Many curriculums assume that the new generation of students are digital natives and information literate. However, studies show that this is not often the case. From these studies and our own experiences working with multidisciplinary students in the Health Sciences we found that students were not as information literate as required in the curriculum. Using Design Based Research as a method (following the four phases below), we developed a new information search process and a web-based tool with feedback opportunities from teachers and librarians in order to qualify the students competencies.
Problem identification: Despite earlier initiatives from library and department, the students didn’t achieve higher levels of information literacy.
Prototyping: Requirements and educational material were merged and tested while gathering feedback.
Iterations: The prototype and feedback were evaluated and developed into a new information search process, which was tested and evaluated.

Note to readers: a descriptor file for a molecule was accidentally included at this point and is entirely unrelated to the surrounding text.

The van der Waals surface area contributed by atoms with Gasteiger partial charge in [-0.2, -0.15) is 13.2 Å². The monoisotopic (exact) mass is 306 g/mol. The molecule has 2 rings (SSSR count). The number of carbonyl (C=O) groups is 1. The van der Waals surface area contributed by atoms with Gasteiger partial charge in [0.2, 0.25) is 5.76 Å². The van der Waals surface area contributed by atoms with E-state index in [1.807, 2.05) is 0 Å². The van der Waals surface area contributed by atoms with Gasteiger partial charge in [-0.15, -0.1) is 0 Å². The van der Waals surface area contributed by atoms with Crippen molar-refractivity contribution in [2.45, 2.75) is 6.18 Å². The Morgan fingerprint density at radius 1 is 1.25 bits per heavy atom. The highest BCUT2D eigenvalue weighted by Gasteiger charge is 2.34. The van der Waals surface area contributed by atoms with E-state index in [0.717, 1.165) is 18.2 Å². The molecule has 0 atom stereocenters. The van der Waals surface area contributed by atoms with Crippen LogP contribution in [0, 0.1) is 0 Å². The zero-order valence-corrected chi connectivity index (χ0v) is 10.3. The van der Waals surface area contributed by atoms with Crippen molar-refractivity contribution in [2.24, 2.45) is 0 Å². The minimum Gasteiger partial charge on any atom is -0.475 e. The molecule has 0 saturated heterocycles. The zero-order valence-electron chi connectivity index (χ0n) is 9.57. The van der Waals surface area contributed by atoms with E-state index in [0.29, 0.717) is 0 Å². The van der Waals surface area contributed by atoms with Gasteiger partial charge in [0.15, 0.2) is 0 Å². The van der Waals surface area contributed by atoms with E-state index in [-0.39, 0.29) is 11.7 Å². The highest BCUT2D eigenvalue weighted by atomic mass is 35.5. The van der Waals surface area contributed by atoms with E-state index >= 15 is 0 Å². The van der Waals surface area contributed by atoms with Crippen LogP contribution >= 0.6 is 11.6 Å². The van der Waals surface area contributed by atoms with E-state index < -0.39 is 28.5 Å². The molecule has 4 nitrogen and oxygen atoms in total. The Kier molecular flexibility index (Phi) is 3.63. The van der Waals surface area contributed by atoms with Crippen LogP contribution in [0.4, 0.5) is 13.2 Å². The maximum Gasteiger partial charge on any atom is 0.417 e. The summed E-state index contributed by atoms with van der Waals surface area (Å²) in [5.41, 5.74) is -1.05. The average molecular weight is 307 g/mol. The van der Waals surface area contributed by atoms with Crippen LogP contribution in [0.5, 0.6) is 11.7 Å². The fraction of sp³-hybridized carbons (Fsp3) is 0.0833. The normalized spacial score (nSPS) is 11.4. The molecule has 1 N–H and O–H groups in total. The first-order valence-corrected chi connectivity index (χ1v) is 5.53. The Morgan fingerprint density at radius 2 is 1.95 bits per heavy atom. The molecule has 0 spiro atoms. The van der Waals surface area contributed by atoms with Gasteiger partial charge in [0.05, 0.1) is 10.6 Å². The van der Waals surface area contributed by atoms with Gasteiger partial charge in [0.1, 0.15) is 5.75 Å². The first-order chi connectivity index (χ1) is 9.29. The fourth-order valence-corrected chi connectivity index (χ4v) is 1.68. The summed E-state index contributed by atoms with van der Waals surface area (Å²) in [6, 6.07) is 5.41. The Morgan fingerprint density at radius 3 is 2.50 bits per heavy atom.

Reflection and generalization: Initiative was taken to develope a web-based application visualizing the steps with the learning points: self-feedback, peer-feedback and counselor feedback.
The result of the project is a new information search process model and a web-based learning environment called B!NKO 2.0. The evaluations have shown positive feedback on both the process and the web tool. The project has opened up new possibilities that go beyond the Health multidisciplinary students. A new project concerning the Humanities and Social Sciences is incipient. In this project new functionalities are also expected.
B!NKO 2.0 has to a great extent shown its worth to help Health multidisciplinary students to get a deeper understanding of information literacy, and how to develop and change searches to get better results. B!NKO 2.0 has also given a positive "side effect” on the librarians work. Time spend on the "Book a Librarian” service have decreased for the librarians using B!NKO 2.0.
Copyright (c) 2016 Majbritt Ursula Johansen, Kirstin Remvig
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